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How to use Oracle PLSQL Tables (Associative array or index-by table)

Oracle PLSQL Tables

  • PLSQL tables are composite datatypes.
  • These behave in the same way as arrays except that have no upper bounds, allowing them to constantly extend.
  • They are also called index by table
  • PLSQL Table contains two elements

(1) A primary key of BINARY_INTEGER datatypes that index the table, which do not need to be consecutive. The collection is extended by assigning values to an element using an index value that does not currently exist.
we are able to index by a string value also

(2) A column of scalar or record datatype which stores the index by table elements

How to define and Declare Table type

To create PL/SQL tables, you take two steps. First, you define a TABLE type, then declare PL/SQL tables of that type. You can define TABLE types in the declarative part of any block, subprogram, or package using the syntax

Syntax 
 TYPE table_type_name IS TABLE OF datatype [NOT NULL] INDEX BY BINARY_INTEGER;

If the element type is a record type, every field in the record must have a scalar datatype such as CHAR, DATE, or NUMBER.

To specify the element type, you can use %TYPE to provide the data type of a variable or database column

DECLARE 
 TYPE DEPTTabTyp IS TABLE OF dept.dept_name%TYPE INDEX BY BINARY_INTEGER;

You can add the NOT NULL constraint to a TABLE type definition and so prevent the storing of nulls in PL/SQL tables of that type:

DECLARE 
 TYPE DEPTTabTyp IS TABLE OF dept.location%TYPE NOT NULL INDEX BY BINARY_INTEGER;

You can also use %ROWTYPE to specify the element type.

DECLARE 
 TYPE deptTabTyp IS TABLE OF dept%ROWTYPE INDEX BY BINARY_INTEGER;

you use a User define RECORD type to specify the element type:

DECLARE 
 TYPE emp_phonetyp IS RECORD
 (
 Stdcode      PLS_INTEGER,
 phn_number   PLS_INTEGER,
 extension    PLS_INTEGER
 );
 TYPE emp_contact IS TABLE OF emp_phonetyp INDEX BY BINARY_INTEGER;

After you define a TABLE type, you can declare PL/SQL tables of that type

DECLARE   
 TYPE SalTabTyp IS TABLE OF emp.sal%TYPE 
 INDEX BY BINARY_INTEGER;
 TYPE EmpTabTyp IS TABLE OF emp%ROWTYPE
 INDEX BY BINARY_INTEGER;
 sal_tab SalTabTyp;  -- declare PL/SQL table
 emp_tab EmpTabTyp;  -- declare another PL/SQL table

PLSQL Table attributes or Method

A PL/SQL table has the attributes EXISTS, COUNT, FIRST, LAST, PRIOR, NEXT, and DELETE.

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They make PL/SQL tables easier to use and your applications easier to maintain.

plsql_table_name.attribute_name

The attributes exists, PRIOR, NEXT, and DELETE take parameters. Each parameter must be an expression that yields a BINARY_INTEGER value or a value implicitly convertible to that datatype.

DELETE acts like a procedure, which is called as a statement. However, the other PL/SQL table attributes act like a function, which is called as part of an expression.

Exists(n)Return true if nth element in the table exists
countReturn the number of elements in the table
First and lastFIRST and LAST return the first and last (smallest and largest) index numbers in a PL/SQL table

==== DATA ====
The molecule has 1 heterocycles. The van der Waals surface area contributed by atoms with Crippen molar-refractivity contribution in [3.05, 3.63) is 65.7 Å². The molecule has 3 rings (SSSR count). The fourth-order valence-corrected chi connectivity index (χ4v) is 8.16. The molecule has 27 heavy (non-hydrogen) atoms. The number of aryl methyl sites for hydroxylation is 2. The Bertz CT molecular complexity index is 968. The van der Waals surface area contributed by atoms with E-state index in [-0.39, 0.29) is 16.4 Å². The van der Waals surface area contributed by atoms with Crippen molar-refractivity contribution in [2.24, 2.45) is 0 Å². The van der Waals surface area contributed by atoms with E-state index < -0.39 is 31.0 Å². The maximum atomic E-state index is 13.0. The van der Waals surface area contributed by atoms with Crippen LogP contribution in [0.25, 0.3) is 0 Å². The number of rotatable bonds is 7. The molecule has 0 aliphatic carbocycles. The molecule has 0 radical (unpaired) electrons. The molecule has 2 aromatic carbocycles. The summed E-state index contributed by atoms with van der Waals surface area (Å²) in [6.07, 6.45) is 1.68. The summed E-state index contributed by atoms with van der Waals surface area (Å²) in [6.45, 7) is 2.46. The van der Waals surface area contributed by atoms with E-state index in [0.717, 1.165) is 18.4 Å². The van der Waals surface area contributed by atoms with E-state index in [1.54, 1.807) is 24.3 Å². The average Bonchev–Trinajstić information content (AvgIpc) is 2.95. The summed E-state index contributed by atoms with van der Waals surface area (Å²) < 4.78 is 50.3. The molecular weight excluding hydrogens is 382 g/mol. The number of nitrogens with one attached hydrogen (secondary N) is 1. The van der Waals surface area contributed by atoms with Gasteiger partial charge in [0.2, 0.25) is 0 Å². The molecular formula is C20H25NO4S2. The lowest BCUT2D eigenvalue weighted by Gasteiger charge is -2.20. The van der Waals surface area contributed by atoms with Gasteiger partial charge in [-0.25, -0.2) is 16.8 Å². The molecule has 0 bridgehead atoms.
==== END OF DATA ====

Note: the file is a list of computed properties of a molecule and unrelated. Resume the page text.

PRIOR(n)returns the index number that precedes index n in a PL/SQL table
NEXT(n)returns the index number that succeeds index n
DeleteDELETE removes all elements from a PL/SQL table. DELETE(n) removes the nth element. If n is null, DELETE(n) does nothing. DELETE(mn) removes all elements in the range m .. n. If m is larger than n or if m or n is null, DELETE(mn) does nothing

PL/SQL tables to move bulk data into and out of database tables or between client-side applications and stored subprograms.

How to populate the data in PLSQL Table

Tables with simple datatypes can be populated as:

<variable>(<integer>) := <value>;

Tables with complex datatypes will need the columns populated individually as:

<variable>(<integer>).<column_name> := <value>;

Or from a cursor:

fetch <cursor_name> into <variable>(<integer>);
Type emptabletype  is table of varchar2(10)
Index by binary_integer;
emp_table emptabletyp;
emp_table (1) := ‘good’;
emp_table (2) := ‘bad’’;

You can retrieve Oracle data into a PL/SQL table in other three ways also

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a)SELECT INTO statement lets you select a single row of data

Using the SELECT INTO statement, you can select a column entry into a scalar element. Or, you can select an entire row into a record element. In the following example, you select a row from the database table dept into a record stored by the first element of the PL/SQL table dept_tab:

DECLARE
TYPE DeptTabTyp IS TABLE OF dept%ROWTYPE
INDEX BY BINARY_INTEGER;
dept_tab DeptTabTyp;
BEGIN
/* Select entire row into record stored by first element. */
SELECT * INTO dept_tab(1) FROM dept WHERE deptno = 10;
IF dept_tab(1).dname = 'ACCOUNTING' THEN ...
...
END;

b)  FETCH statement

With the FETCH statement, you can fetch an entire column of Oracle data into a PL/SQL table of scalars.

Or you can fetch an entire table of Oracle data into a PL/SQL table of records.

DECLARE
TYPE EmpTabTyp IS TABLE OF emp%ROWTYPE
INDEX BY BINARY_INTEGER;
emp_tab EmpTabTyp;
i BINARY_INTEGER := 0;
CURSOR c1 IS SELECT * FROM emp;
BEGIN
OPEN c1;
LOOP
i := i + 1;
/* Fetch entire row into record stored by ith element. */
FETCH c1 INTO emp_tab(i);
EXIT WHEN c1%NOTFOUND;
-- process data record
END LOOP;
CLOSE c1;
END;

c) cursor FOR loop lets you fetch multiple rows.

DECLARE
TYPE EnameTabTyp IS TABLE OF emp.ename%TYPE
INDEX BY BINARY_INTEGER;
TYPE SalTabTyp IS TABLE OF emp.sal%TYPE
INDEX BY BINARY_INTEGER;
ename_tab EnameTabTyp;
sal_tab SalTabTyp;
n BINARY_INTEGER := 0;
BEGIN
/* Fetch entire columns into PL/SQL tables. */
FOR emp_rec IN (SELECT ename, sal FROM emp) LOOP
n := n + 1;
ename_tab(n) := emp_rec.ename;
sal_tab(n) := emp_rec.sal;
END LOOP;
...
END;

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